"We have held outdoor service for nearly two years now. Although we don't know how much longer this journey will take, we believe that what we have experienced in this journey, with the permission of God, is not in vain."

The message concluded with, "Peace be to the brothers,[a] and love with faith, from God the Father and the Lord Jesus Christ. 24 Grace be with all who love our Lord Jesus Christ with love incorruptible." (Ephesians 6:23-24)
The church was founded in 1993 by Jin Tianming, a chemical engineering graduate of Tsinghua University. Since then, the number of its members has increased from 10 to 1,000 as of June 2011.

To start with, the Shouwang Church's services are conducted at members' homes or in rented conference rooms; its other activities include 40 biblical reading groups, choir practice and catechism. Shouwang members typically belong to the middle and upper classes, and include professors, doctors, lawyers, students and even Party members.

Not even a snowstorm was able
to stop this pastor preaching
Like other house churches, the Shouwang Church has been subject to constant harassment by the Chinese authorities, who disapprove of religious groups that are not subject to state control.

The only state-sanctioned Protestant Church officially allowed in China is the Three-Self Patriotic Movement or TSPM, but the House Church Movement, including the Shouwang Church, refuses to register with what they consider an atheistic government and so are considered by the government to be illegal.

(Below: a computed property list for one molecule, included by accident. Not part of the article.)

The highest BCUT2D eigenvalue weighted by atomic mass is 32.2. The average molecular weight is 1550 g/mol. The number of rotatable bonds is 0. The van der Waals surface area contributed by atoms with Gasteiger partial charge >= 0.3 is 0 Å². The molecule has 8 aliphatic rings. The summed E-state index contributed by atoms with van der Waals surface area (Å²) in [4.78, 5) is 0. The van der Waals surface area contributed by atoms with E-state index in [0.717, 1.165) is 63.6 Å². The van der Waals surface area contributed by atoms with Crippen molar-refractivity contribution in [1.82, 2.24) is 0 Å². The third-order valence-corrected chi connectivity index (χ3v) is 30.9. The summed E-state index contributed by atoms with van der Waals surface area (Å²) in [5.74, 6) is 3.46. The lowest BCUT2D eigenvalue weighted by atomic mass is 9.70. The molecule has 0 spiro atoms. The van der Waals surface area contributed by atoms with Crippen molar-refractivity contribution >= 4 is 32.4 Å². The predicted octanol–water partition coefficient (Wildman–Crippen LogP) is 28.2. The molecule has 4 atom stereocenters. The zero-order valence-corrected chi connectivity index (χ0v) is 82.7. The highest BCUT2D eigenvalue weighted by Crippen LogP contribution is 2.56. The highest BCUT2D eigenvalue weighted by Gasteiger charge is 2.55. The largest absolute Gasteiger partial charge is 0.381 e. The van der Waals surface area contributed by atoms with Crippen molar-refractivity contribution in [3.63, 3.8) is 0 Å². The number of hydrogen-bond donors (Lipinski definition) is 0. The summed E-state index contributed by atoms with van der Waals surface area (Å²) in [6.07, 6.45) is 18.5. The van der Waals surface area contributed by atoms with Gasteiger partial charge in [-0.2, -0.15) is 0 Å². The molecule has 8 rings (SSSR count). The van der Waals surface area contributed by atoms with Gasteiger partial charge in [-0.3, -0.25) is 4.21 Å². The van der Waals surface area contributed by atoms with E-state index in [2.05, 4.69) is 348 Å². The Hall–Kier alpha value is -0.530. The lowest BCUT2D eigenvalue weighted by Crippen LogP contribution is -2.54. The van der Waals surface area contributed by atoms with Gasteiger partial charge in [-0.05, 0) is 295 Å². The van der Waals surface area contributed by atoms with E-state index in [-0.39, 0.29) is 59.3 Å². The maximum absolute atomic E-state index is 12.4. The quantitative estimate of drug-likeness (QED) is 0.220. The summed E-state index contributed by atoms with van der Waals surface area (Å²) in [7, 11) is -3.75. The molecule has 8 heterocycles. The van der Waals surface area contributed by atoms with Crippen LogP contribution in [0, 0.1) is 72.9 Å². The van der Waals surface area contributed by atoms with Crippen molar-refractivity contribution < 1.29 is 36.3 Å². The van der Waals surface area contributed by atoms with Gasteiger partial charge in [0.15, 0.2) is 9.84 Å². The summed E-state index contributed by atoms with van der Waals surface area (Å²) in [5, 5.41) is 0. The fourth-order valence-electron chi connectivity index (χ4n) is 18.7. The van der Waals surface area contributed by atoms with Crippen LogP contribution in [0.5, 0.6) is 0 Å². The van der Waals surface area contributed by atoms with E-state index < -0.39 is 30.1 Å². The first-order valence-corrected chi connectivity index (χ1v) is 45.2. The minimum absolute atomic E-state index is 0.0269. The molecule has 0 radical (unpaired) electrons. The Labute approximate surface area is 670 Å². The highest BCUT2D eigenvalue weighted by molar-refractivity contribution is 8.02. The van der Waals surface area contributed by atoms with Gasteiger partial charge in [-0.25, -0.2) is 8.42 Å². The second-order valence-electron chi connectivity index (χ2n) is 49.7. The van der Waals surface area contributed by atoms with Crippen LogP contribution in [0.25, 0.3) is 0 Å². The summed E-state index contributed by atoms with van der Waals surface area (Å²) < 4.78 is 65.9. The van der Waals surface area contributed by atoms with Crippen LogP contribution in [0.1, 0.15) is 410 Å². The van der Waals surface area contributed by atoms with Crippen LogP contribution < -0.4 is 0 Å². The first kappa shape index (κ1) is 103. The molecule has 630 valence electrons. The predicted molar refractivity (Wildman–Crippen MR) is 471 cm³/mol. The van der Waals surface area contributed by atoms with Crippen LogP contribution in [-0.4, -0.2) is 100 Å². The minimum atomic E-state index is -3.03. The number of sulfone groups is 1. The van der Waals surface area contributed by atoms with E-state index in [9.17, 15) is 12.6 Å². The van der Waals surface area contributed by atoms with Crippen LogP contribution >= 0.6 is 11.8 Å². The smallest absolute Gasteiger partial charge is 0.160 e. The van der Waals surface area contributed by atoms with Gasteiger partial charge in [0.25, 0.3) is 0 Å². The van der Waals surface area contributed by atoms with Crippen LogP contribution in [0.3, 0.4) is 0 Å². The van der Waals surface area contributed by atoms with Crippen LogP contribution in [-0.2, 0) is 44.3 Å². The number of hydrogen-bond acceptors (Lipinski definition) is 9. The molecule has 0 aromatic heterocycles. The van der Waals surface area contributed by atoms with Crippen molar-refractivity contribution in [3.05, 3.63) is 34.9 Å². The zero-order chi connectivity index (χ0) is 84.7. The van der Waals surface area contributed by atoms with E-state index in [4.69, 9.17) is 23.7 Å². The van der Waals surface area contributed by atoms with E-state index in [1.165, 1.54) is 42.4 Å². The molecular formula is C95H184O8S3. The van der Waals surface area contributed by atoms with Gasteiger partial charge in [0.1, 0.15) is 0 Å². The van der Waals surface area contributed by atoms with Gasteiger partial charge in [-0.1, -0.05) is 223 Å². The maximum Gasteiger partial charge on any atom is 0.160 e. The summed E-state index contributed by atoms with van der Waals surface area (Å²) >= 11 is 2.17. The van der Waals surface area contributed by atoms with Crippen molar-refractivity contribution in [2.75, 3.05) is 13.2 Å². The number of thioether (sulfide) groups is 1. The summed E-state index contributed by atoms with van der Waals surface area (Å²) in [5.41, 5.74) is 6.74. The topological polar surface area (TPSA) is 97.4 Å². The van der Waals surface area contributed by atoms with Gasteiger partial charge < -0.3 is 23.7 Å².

The House Churches claim that registration brings government restrictions on evangelism, Sunday School, baptizing teens and children and other activities. In addition, ChinaAid's founder and president, Bob Fu, says government-appointed leaders, many of whom are Communist Party members, are at the helm of the Three-Self Patriotic Movement.

Because of their location in the capital city of China, the Shouwang Church appears to have been especially singled out by the authorities who have tried to shut them down, but despite constant arrests, they have so far failed.

Persecution of this particular church intensified in the context of the general 2011 crackdown on dissidents, following an announcement by church leaders that they would begin holding Sunday prayer meetings in public, if they were not allowed to acquire premises.

As of June 2011, several dozen Shouwang followers were detained every week and forced to sign a disavowal of their spiritual leader before being released, and six church leaders were placed under house arrest at that time.